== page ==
Dr. Zach Rawlings:
But that's where I would start. What is it that's making this intolerable for me? Maybe there's things you don't like about yourself. Maybe some of the things that you're avoiding are some feelings of self-hatred or feeling like some of the darker thoughts that you have about yourself will cause you to engage in behaviors that you're not proud of. And if that's the case, it could be a good sign to maybe have some professional help to help you navigate that if you feel unequipped to do it by yourself. But the first step of all of this, as you said, Ellie, is that awareness, that awareness of actually what's going on, being able to sit with it, being able to contend with it and then that way you can think more clearly to take those next steps.

Ellie Pike:
And what do you think about asking others for their feedback as part of that process of gaining awareness?

Dr. Zach Rawlings:
I think it could be helpful depending on who the others are. And if these are others that you've built trust with, if they have a history of wanting the best for you and they know you well, then I think that that could certainly be helpful. There's a lot of places that folks can go though, and there's a lot of people that may not be able to offer that space or hold that space. So I would just suggest maybe that you have some sort of history and trust built before doing that with someone.

Ellie Pike:
I really appreciate that perspective and making sure that when we asked for feedback, it's from a really trustworthy source and someone who has our best interest in mind. I think about if there's somebody who's really had a hard time being with themselves or even gaining some of that awareness of why it's hard to be alone, maybe even asking a loved one, "Hey, what is it about me that you enjoy being around?"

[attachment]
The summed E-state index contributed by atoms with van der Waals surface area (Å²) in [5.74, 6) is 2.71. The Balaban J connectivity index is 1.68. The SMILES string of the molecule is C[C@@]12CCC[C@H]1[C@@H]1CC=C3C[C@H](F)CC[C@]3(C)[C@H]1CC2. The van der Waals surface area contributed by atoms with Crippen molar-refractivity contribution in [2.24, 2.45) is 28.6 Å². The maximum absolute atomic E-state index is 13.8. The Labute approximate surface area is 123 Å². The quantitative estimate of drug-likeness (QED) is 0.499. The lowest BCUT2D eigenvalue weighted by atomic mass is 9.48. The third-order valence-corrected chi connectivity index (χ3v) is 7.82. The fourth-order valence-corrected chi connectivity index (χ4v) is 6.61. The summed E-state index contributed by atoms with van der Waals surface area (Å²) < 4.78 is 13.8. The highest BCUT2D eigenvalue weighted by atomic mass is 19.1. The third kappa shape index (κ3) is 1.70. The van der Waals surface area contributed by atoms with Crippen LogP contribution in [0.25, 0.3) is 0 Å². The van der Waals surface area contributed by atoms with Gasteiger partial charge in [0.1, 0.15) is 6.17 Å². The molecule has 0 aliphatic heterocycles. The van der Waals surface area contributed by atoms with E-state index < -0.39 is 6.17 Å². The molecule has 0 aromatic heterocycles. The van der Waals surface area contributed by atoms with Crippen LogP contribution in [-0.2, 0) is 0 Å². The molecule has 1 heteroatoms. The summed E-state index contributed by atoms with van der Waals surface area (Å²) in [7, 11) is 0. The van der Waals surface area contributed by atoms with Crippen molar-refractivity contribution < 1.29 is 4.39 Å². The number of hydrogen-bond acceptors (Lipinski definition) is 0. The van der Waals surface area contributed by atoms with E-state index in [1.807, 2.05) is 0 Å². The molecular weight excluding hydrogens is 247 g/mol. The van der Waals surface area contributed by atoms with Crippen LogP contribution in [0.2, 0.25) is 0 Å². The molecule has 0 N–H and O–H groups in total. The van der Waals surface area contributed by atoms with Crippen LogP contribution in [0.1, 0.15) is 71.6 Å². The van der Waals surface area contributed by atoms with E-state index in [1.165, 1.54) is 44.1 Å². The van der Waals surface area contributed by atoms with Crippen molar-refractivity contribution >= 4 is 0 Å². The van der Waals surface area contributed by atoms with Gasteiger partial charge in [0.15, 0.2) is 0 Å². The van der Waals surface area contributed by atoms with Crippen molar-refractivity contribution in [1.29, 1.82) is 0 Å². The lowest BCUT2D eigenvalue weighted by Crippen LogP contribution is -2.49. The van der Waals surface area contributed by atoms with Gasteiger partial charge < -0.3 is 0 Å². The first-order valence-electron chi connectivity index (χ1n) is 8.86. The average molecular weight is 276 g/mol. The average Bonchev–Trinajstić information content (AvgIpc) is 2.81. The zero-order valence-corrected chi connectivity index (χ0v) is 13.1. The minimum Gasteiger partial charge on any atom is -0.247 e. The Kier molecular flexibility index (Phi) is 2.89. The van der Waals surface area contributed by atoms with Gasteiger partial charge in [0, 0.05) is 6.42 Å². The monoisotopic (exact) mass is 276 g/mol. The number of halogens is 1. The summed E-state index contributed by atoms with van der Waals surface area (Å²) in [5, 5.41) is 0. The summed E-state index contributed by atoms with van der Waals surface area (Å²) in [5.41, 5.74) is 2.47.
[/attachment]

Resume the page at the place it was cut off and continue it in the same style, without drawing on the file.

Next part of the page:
Dr. Zach Rawlings:
Yeah.

Ellie Pike:
Because if we get that feedback from others, like, "Oh, it's because you're kind, you're giving, you're compassionate," maybe those are pieces that we can extend to ourselves as well. Am I kind, am I giving, am I compassionate towards myself? And how can I maybe start there with qualities I know I already have and just gaining awareness around that.

Dr. Zach Rawlings:
Yeah. I think that's a great place to start as well.

Ellie Pike:
So Dr. Rawlings, I really appreciate all of the input that you've provided. And we kind of started with talking about how there's two ends of the spectrum and the lessons that we've learned from pandemic. There's some of us who have been put more into isolation over time where it's been a little bit easier for us or we can cope a little bit better or maybe it's actually been negative and it's really allowed us to stay socially isolated or to stay alone, especially if that's what our depression has told us to do. And then there's this other side of the spectrum where we've lost socialization, but maybe socialization wasn't always used in the most positive way to cope, maybe it was a way of actually avoiding our inner world.

Ellie Pike: